What Is Svadhyaya

An Exposition by Swami Akhandananda

Earlier this week, on Monday, September 7, I wrote a letter to all of you, the Siddha Yogis and new seekers visiting the Siddha Yoga path website. In that letter, I shared that the SYDA Foundation would be sponsoring new weekly study sessions on the Siddha Yoga path website—and that I have the great honor to serve as the Managing Director for these study sessions.

In the first study session, which will be held via live video stream on Saturday, September 12, you will be learning and studying how to efficiently and effectively navigate the Siddha Yoga path website. This tutorial will show you how to find the exact Siddha Yoga teaching you are looking for—the teaching you want to cultivate an understanding of and implement in your sadhana. You will learn how to access the vast trove of knowledge available on the website in order to make refinements and improvements in how you conduct yourself, and thereby make greater progress in both your mundane and spiritual life.

I had informed you in my letter that Gurumayi Chidvilasananda has given a title for the new study sessions, and that title is: Svādhyāya.

You may be wondering: What does svādhyāya have to do with navigating the Siddha Yoga path website? How do they relate to each other? Why am I speaking about them in tandem with one another?

If you have these questions, let me assure you: your learning and studying have begun! You have a head start for Saturday’s study session! As a teacher, I am already noting your enthusiasm for the subject: svādhyāya.

Let me ask you this: since you received my communication announcing the title of these study sessions, have you said this word out loud? Have you enunciated these Sanskrit syllables? Svādhyāya.

I’m certain that this splendid word svādhyāya is not new to most of you. Still, I’d like to remind you of the importance of receiving a word from the Guru. When the Guru utters a word, the potency of that word—the power inherent in its meaning—is catalyzed. And that one word will then propel the sadhana of anyone who imbibes its shakti. The scriptures of India say that even their words—the words of the scriptures—come to life only when the Guru imparts them to a disciple. It is then that the words become chaitanya; they pulsate with the Guru’s shakti.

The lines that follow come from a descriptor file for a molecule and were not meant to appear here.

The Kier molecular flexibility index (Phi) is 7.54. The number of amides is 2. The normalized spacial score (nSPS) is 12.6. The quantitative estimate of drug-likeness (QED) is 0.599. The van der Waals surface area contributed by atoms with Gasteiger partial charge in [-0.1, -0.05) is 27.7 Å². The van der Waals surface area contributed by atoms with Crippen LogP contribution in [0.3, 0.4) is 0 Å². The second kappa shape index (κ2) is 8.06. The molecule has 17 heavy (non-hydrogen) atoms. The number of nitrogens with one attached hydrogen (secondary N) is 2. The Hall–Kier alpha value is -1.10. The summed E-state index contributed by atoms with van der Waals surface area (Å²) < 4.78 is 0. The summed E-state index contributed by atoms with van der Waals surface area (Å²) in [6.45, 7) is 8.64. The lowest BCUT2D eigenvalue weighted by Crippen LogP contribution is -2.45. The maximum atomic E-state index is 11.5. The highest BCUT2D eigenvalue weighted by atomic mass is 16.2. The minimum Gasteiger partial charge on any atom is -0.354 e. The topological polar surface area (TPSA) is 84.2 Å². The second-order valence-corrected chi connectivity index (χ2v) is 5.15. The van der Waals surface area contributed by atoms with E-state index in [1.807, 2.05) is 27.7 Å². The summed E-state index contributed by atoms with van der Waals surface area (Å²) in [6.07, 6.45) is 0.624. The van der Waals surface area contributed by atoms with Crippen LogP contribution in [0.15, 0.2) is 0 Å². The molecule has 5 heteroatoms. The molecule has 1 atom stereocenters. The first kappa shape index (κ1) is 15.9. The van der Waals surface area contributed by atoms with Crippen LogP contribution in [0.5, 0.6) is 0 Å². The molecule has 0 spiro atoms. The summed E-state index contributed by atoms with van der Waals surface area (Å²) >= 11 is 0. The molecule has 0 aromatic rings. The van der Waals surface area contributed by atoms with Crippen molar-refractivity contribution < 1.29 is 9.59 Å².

This is the reason I asked, “Have you said this word aloud?”

Svādhyāya. Have you let this exquisite word ring inside your mouth, and throughout your entire being?

It is a veritable gem of a word—svādhyāya. By that I mean that it is multifaceted; it is rich with so many profound definitions, connotations, and usages. Svādhyāya is a ladder to reach one’s spiritual goals.


This image of a ladder is a useful one to consider when learning about svādhyāya. One ascends a ladder step by step, and that’s precisely what svādhyāya is all about. For me, the first thing that svādhyāya brings to mind is: daily discipline.

In all cultures and traditions, it is adherence to daily discipline that supports people in learning the knowledge, customs, and rituals of those cultures. For example, to this day in India, the children of Brahmin priests are instructed in how to recite the Sanskrit alphabet at the age of two (or even earlier!), and they start daily lessons in the Vedas between the ages of five and seven.

In Japanese culture, young children are taught the discipline of always making their best effort, and to keep trying to learn a new skill—even if it takes many attempts. Instead of wishing children, “Good luck,” their parents and elders say, “Ganbatte,” which has meanings such as “give it your all,” “keep going,” and “do not give up.”

Daily discipline is required for mastery of any profession, vocation, or art form. Consider a musician—someone who is masterful at playing their chosen instrument. Think about a ballet dancer, a painter, a writer, a scientist, a surgeon. How did they achieve the level of skill and knowledge they have in their craft? How have they excelled and succeeded in their respective fields?

Through regular practice. Through steady application of themselves—day in and day out.

Think about this. When you ask anyone who has “made it”—anyone who has risen to the pinnacle of their field—how they got to where they are, what do they say? “Hard work.” In Hindi: kaṛī mehnat.

Many great leaders have spoken about the necessity and the merits of hard work. They’ve said, for example:

Success is the result of hard work.

Winners embrace hard work.

One of the essentials in achieving anything worthwhile is hard work.

I’ve learned the value of hard work.

There’s no substitute for hard work.

Power means hard work.


Now that we’ve established that svādhyāya requires effort, regular discipline, hard work, let’s explore what the nature of that work is.

In India, svādhyāya is all about self-study and Self-study.

I’ll explain what I mean. In the Sanskrit language, svādhyāya consists of two parts—sva and adhyāya. The prefix sva means “self,” and it can refer to either the individual self or the supreme Self.

The individual self, a term which is written with a lowercase s, refers to everything that makes a person unique. Your distinctiveness as an individual includes your body, your mind, your emotions, and your intellect. It also includes your identification with a specific family, culture, nationality, or language.

When sva is translated as “the supreme Self,” a term which is written with a capital S, it refers to your eternal nature—that is, the all-pervasive, life-giving force in all beings and in all creation. 

Sva also means “that which is one’s own.”

There are many beautiful words in the Sanskrit language that include the prefix sva. These are words such as: